If bread is the staff of life, carbohydrates are the stuff of a healthy lifestyle. Carbohydrate-rich foods such as breads, cereals, pasta, rice, beans, grains, potatoes and many fruits and vegetables—are key to good nutrition. These good carbs can help make a balanced meal and a balanced lifestyle. Below we’ll answer common questions about carbohydrates and how to make good decisions during mealtime.
|Types of Carbohydrates||Where Are They |
|Whole Grains||Brown rice, oatmeal, whole grain breads and crackers, whole grain ready-to-eat cereals like shredded wheat|
|Starches (complex carbohydrates)||Cereal, potatoes, pasta, macaroni, rice, bread|
|Dietary Fiber||Whole grain cereals and breads, ready-to-eat bran cereals, dried beans and peas, fruits and vegetables|
|Sugars (simple carbohydrates)||Fruit juices, fruits, milk, yogurt, sweetened cereals and baked goods, jam and syrup|
Choose foods every day from the Grains, Fruits and Vegetables and Dairy groups. For a 2,000-calorie diet, the suggested amounts are:
Make half your grains whole grain foods.
Enjoy sweet treats in moderation as part of an overall healthful diet without overdoing it on calories.
It's easy to build a carbohydrate-rich diet when you select a variety of foods for breakfast, lunch, dinner and snacks.
|Grains Group||oz Equivalents|
|1 small bagel||Is equal to 2 oz|
|5 whole wheat crackers||Are equal to 1 oz|
|1 cup whole wheat pasta||Is equal to 2 oz|
|1 oz ready-to-eat cereal||Is equal to 1 oz|
|Vegetable and Fruit Groups||Cup Size Equivalents|
|1/2 cup orange juice||Is equal to 1/2 cup|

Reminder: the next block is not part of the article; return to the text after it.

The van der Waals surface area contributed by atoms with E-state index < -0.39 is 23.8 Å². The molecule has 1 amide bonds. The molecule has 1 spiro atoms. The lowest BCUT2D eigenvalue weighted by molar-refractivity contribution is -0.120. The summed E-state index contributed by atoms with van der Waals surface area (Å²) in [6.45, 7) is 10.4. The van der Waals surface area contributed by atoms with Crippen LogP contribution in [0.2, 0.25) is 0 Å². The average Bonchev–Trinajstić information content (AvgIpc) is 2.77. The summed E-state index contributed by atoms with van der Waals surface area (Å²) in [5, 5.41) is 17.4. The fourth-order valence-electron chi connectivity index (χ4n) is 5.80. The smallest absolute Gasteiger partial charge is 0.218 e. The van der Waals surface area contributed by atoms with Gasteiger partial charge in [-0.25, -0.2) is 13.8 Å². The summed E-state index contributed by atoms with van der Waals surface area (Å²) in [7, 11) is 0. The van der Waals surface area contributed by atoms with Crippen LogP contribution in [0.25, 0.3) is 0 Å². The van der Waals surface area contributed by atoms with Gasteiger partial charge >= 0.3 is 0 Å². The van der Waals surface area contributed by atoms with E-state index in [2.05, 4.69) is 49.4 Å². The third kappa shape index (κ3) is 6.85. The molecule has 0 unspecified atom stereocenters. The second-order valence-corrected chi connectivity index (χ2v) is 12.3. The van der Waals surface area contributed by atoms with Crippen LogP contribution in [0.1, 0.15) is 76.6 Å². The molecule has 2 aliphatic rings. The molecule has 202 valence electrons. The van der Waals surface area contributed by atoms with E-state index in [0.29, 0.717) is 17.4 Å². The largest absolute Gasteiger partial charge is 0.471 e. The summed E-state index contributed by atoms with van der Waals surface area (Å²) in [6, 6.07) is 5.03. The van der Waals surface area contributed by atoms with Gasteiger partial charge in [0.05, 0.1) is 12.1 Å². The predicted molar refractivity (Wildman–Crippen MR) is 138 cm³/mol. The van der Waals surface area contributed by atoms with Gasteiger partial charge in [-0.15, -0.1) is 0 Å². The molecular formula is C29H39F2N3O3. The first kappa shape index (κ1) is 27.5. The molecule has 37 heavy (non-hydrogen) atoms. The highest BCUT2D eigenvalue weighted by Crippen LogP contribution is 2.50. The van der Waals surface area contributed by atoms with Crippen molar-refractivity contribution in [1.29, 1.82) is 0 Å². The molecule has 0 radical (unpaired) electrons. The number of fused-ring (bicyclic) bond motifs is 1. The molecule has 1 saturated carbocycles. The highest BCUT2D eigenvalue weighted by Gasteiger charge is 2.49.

|1 cup mixed greens salad||Is equal to 1/2 cup|
|1 cup cooked vegetables||Is equal to 1 cup|
|1 apple||Is equal to 1 cup|
|1/2 cup strawberries||is equal to 1/2 cup|
|1/4 cup raisins||is equal to 1/2 cup|
|Dairy Group||Cup Size Equivalents|
|1 cup milk or yogurt||Is equal to 1 cup|
|1/3 cup cheddar cheese (shredded)||Is equal to 1 cup|
|1-1/2 oz Swiss cheese||Is equal to 1 cup|
|1/2 cup pudding (made with milk)||Is equal to 1/2 cup|
Most of us have no problem getting enough carbohydrates in our diets. The real trick, though, is to swap in more whole grains in place of other choices. Some popular ways include:
Here's what food product labels tell you about sugar and fiber:
Good Source/Provides/Contains Fiber
At least 10% of the daily value for fiber per serving (at least 2.8 grams).
High/Rich/Excellent Source of Fiber
20% or more of the daily value for fiber per serving (5.6 grams or more of fiber).
Less than 0.5 grams sugar per serving.
No Added Sugar
No sugars (or any other sugar-containing ingredients) are added during processing or packaging. The product might not be reduced calorie, low calorie or sugar free; check the label.